Science

Why haven’t we seen aliens? Chris Anderson at TED2012

Posted by: Ben Lillie

Photo: James Duncan Davidson

TED Curator Chris Anderson talks about the TED-Ed project — a major initiative to bring TED to school and education outside of the classroom. As part of that, he tries his own talk. With a pre-recorded animation (by Andrew Park) playing behind him, he asks a question that has bugged him ever since he was a kid.

“Why can’t we see evidence of alien life?”

Intuitively, there should be a tremendous number of inhabited planets, but we see no signs of them. The Kepler mission has discovered hundreds of planets around other stars. Extrapolating to the galaxy, and assuming just one in a thousand could harbor life, there, “Could be 15 million life-harboring planets.”

And the Earth didn’t form till 10 billion years after the Big Bang. If just a few planets had produced civilizations with technology, they would have had at least millions of years head start. They should have spread across the galaxy, or created sky-spanning works of art. “We should have discovered them.”

There are dark possibilities for why we might not have seen them. A single civilization might have already taken over, banning radio broadcasts for fear of competition, and eliminating any new civilizations.

Maybe intelligence is rare? Maybe we really are the first. “Or perhaps all civilizations carry the seeds of their own destruction with the inability to control the technologies that they create.”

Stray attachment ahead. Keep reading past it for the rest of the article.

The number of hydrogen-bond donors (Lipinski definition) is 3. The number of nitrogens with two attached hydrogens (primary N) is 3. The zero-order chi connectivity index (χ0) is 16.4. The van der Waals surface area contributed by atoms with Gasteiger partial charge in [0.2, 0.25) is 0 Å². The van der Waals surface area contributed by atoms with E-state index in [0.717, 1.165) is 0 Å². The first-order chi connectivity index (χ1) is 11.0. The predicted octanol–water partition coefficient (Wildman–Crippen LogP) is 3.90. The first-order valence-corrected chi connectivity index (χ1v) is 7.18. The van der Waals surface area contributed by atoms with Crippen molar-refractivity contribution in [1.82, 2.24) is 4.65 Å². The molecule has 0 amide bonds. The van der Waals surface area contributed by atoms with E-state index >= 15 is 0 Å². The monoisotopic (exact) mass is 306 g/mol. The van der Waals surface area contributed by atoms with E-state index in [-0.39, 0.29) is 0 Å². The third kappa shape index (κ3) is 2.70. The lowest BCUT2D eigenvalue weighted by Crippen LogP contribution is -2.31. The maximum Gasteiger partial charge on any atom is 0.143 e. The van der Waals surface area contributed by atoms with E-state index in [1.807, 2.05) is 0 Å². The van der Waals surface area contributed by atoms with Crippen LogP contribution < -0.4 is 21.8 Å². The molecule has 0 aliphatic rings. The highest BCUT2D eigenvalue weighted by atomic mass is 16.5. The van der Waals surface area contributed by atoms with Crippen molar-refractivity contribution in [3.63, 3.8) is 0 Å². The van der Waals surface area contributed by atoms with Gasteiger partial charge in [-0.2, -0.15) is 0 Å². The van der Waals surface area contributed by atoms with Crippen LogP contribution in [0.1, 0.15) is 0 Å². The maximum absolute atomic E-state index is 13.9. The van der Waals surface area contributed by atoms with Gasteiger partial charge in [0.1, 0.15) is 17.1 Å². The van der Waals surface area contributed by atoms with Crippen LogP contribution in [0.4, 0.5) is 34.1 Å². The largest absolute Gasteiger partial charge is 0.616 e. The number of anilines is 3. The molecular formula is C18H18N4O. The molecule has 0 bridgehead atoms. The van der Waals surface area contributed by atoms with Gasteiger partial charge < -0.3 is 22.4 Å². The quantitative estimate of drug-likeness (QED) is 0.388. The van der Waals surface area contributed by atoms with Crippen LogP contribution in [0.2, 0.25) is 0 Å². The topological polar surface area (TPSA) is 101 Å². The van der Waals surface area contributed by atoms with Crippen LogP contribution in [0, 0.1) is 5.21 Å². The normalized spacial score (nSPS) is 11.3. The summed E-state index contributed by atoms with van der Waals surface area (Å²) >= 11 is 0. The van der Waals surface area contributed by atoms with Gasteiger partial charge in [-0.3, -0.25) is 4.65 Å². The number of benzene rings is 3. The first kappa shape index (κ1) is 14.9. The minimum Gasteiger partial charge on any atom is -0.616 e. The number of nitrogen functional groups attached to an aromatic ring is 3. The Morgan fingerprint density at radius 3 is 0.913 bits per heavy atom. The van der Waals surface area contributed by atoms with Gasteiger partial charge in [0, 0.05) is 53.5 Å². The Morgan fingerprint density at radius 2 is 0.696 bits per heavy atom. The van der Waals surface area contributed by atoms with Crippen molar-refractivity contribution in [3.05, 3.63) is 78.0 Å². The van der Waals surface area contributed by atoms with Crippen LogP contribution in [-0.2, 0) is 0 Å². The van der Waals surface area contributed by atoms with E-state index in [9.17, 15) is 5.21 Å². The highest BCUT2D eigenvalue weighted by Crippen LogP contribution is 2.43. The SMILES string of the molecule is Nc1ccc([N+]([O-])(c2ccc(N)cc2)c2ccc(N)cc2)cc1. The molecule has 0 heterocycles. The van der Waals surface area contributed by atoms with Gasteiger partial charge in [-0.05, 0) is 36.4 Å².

But we’re not working very hard to find them. Only a tiny fraction of stars have been properly checked out. Or maybe they communicate using technologies beyond us.

Or maybe we’re looking at the wrong scale. “What if intelligent life is discovered that actually life is all about beautiful patterns of info interacting with each other in beautiful ways … What if biological life is just a passing phase?”

We’re trying. SETI has just this week opened up its data so the world can join the search. Other people are trying to create life from scratch in the laboratory.

So here’s Anderson’s final question: “Is the universe teeming with life, or is it just us? Both answers are awe-inspiring. Even if we’re alone, the very fact that we can think and dream and ask these questions might turn out to be one of the most important facts of the universe.”

And his final point, “The quest for knowledge never gets dull. The more you learn the more thrilling this world seems. Please, stay curious.”

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